Sounds like something you have to apply for and then travel a long way in order to participate in. But in this case it’s the wonders of technology that make a so-called Global Teach-In possible.
The idea is to gather people, interested in the big challenges the planet face today (climate change, economic crisis, democracy issues), in different countries and let them participate in the same event simultaneously. Some interactions will happen through the screen, some will be face to face.
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Photo: Romain Laurent.
For anyone who happens to be in Stockholm before the third of June, I would highly recommend a visit to Kulturhuset, Stockholm’s own house of culture. But not only because it’s one of my favourite places – somewhere you are always welcome, offering culture in all its forms and shapes (and often for free).
For a long time Kulturhuset has shown a great interest for sustainability, environment and how to live greener. Recently they took a wider perspective on this and opened an exhibition created together with scientists and experts (for example from Stockholm Environment Institute and Stockholm Resilience Centre).
This time it’s not about the small perspective, as how to recycle or our waste, but the big picture: That humanity is a part of nature, what we are doing to the planet and what we can do to change the situation.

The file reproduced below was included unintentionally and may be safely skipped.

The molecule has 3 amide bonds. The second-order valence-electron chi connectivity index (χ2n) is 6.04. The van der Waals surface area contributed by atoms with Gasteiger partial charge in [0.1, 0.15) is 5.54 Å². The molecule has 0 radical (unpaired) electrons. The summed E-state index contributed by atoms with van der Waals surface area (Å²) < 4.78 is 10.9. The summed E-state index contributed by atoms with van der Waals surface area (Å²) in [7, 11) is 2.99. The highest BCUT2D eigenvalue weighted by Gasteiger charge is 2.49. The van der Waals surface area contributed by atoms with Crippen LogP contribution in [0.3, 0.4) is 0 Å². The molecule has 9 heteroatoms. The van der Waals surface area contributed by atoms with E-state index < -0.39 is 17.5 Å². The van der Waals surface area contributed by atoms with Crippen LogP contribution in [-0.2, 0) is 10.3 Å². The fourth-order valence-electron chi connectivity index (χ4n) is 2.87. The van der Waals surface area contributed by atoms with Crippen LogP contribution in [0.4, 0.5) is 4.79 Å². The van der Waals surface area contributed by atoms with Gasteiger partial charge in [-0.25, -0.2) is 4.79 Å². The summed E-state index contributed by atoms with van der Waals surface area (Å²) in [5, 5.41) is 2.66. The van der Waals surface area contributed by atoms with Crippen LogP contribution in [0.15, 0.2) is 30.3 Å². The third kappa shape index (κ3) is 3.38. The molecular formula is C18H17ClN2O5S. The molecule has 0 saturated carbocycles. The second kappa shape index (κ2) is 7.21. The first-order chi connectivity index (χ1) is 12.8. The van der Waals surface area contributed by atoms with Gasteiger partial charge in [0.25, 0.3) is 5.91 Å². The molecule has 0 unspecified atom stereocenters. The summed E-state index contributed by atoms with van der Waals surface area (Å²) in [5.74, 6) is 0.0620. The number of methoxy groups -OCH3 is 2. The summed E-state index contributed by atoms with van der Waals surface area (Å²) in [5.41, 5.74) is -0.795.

In Tucson, USA, several entirely intact hot dogs were find during excavations done 1974–2005. Raises one or two questions about what we put in our food, doesn’t it? Photo: Sara Jeswani.
Tipping Point, which is the name of the exhibition, is a term that describes how a sudden change can have large consequences for both society and eco systems. Like the melting Arctic ice, which isn’t melting gradually, but at a certain point starts to melt uncontrollably because of feed-back mechanisms.
The change in itself can seem small, but might force us to much bigger changes.
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The artist duo Bigert & Bergström fetter themselves to shackles with the shape of a CO2 molecule, symbolising an average Swede’s emissions in 10 days. Photo: WWF.
On Saturday, the organization WWF has announced a global Earth Hour, when people all over the world turn their lights off for one hour in a symbolic action. But the idea is of course to inspire people to do more than that.
Turning off the lights last year. Photo: Sayna Mostofizadeh, WWF.
During the last weeks, challenges have been flying back and forth through Sweden. One day it’s Swedish Prince Carl Philip challenging Prince Daniel to lower the temperature at home. Then it’s the pop singer Danny Saucedo challenging the other pop singer Eric Saade to reduce his showers to two minutes a day, recycle his waste and eat only vegetarian food during the whole month of March. The other day it’s politicians challenging each other over national carbon emission reductions or the carpenter Bengt who promises to go to work by bike one day a week and go by public transports the remaining days – if 100 others do the same.